At Fox Broadcasting, cutting a check to star producer Ryan Murphy, the backer of popular series like “9-1-1” and “Glee,” may be an easier task than cutting back on TV commercials.
The 21st Century Fox-owned network has spent several weeks telling top media buyers that it intends to enact a massive 40% reduction in the number of TV ads it runs during its Sunday primetime schedule, the better to engage a generation of fans of “The Simpsons” and “Bob’s Burgers” who don’t have to deal with the same number of commercial interruptions when they interact with Netflix or Hulu. Now, some of those details may be in flux.
Fox still expects to offer a night with a reduced advertising schedule, according to executives and media buyers familiar with the plans, but it may be on a different night of the week. Fox is also discussing a concept called a “Fox Block,” or a long form commercial that might run before or after a Fox show and could last up to six minutes. Media buyers, who have been talking to Fox in preliminary discussions leading up to the industry’s annual “upfront” ad sales negotiations, said executives had pitched the new ad concepts as if they were ready.
Fox isn’t the only TV network giving new consideration to cutting back advertising. NBCUniversal has vowed to reduce ad inventory by 10% in original runs of primetime shows on both its NBC broadcast network and its various cable outlets. They follow Turner’s TruTV, which in 2015 unveiled a plan to run more programming and fewer commercials.
But doing all this isn’t done with a press release and a snap of the fingers. Yanking the bulk of commercials from a rotation represents a reorganization of many long held structures that govern TV. Showrunners might have to tailor the flow of dramas and comedies to accommodate a different number of ad breaks. Transitions between programs could be affected, as could the number of promos a network runs on its air to tout other series and events.
One idea Fox has considered is sure to raise eyebrows. The network has mulled several ways to make use of local ad time, inventory normally allocated to affiliates, so as to reduce ad interruptions in primetime, according to people familiar with the matter. Local time is likely to remain in the broadcasts, one of these people says, and Fox expects to talk to stations about its plans. NBCUniversal, meanwhile, has no plans to cut local ads from its primetime schedule, a person familiar with the matter says, even as it sets about to run fewer commercials.
Local TV executives might blanch at shaking up their allotment of primetime ads, typically some of the most expensive commercial inventory they sell. “The goal was to eliminate local time in those shows,” said one ad buying executive who was briefed on the ideas Fox was considering. Doing so, this buyer suggested, would bolster the presentation of the handful of national ads for which Fox intends to seek higher prices. Under its current plan, Fox would run 11 ad breaks between 8 p.m. and 10 p.m. with just a minute of commercials in each, according to buyers and other executives.
Fox declined to comment on its plans for local ads. Fox has made no formal request to stations that run its programming, according to two people familiar with the matter. A spokesman for Meredith Corp., which operates some Fox affiliates, declined to comment. A spokesman for Nexstar Media said the company would not comment on a “rumor.” Two other Fox station owners, Sinclair Broadcasting and Raycom Media, did not respond to queries seeking comment.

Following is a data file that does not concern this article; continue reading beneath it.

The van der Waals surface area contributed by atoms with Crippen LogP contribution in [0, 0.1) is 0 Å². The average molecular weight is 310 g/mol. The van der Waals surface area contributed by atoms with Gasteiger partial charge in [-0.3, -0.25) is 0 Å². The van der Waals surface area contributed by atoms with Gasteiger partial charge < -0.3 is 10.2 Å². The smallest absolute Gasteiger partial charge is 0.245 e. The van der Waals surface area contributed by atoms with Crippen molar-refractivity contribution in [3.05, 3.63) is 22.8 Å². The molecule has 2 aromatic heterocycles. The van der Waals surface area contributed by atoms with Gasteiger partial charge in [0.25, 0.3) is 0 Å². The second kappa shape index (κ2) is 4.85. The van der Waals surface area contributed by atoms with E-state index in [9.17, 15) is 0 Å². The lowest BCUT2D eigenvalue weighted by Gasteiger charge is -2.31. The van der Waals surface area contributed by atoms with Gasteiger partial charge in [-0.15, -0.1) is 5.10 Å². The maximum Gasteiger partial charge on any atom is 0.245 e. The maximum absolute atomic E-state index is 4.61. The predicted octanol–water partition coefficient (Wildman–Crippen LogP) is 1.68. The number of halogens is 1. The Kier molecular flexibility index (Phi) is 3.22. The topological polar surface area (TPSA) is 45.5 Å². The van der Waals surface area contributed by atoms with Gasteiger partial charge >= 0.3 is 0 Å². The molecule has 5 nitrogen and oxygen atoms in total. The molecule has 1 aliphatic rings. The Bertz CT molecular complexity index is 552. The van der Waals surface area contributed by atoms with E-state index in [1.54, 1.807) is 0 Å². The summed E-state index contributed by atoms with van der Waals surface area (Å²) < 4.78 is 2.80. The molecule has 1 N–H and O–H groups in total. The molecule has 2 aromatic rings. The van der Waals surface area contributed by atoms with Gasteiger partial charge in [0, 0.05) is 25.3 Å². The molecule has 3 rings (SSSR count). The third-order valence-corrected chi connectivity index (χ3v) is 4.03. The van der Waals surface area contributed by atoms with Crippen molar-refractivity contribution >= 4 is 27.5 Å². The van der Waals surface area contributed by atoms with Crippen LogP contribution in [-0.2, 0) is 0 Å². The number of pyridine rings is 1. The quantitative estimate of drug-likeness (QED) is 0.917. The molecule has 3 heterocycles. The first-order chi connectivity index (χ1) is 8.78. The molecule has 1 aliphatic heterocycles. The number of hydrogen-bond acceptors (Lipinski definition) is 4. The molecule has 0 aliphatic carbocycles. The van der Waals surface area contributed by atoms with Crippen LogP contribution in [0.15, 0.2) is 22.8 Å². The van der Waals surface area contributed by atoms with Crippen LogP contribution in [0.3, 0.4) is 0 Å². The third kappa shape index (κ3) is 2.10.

Devising new ways to monetize TV advertising in a world where more viewers have found methods to avoid seeing it perhaps even more critical for Fox than for some of its competitors. Fox Broadcasting is expected to place more emphasis in the coming season live sports broadcasts, including the start of a new five-year run of “Thursday Night Football,” for which its parent company is said to be paying more than $650 million per year to air. The company has also been snatching up rights to lesser sports draws, like bowling, that will surface on Fox Broadcasting. 21st Century Fox has agreed to sell the bulk of its assets, including its TV-studio units, to Walt Disney Co., and has indicated a new focus on live sports and news programming.
Fox seems interested in borrowing from its past to build its future.
The new proposal bears similarity to a tactic Fox tested to some acclaim last decade. In 2002 and 2003, Fox broadcast commercial-free season premieres of its hit drama “24.” Ford Motor got to run longer-than-usual ads before and after the episodes. In at least one year, those commercials imitated the storylines of the famous series. But the network recognized repeating the feat would be difficult. Getting a commercial-free broadcast meant convincing affiliates to give up their ad time in the hour, and finding other kinds of inventory to offer them in exchange.
Fox is likely to seek better pricing for ads that run in its new commercial pods. The Sunday programs would seem to offer a natural roost for the experiment, as they are largely animated comedies that play well with younger viewers.
The average cost of a 30-second ad in “The Simpsons,” long a Sunday staple, came to $121,374 in 2017, according to Variety’s annual chart of primetime ad prices. A 30-second ad in “Family Guy” cost an average of $128,329, while a 30-second spot in “Bob’s Burgers” could be had for an average of $76,412.
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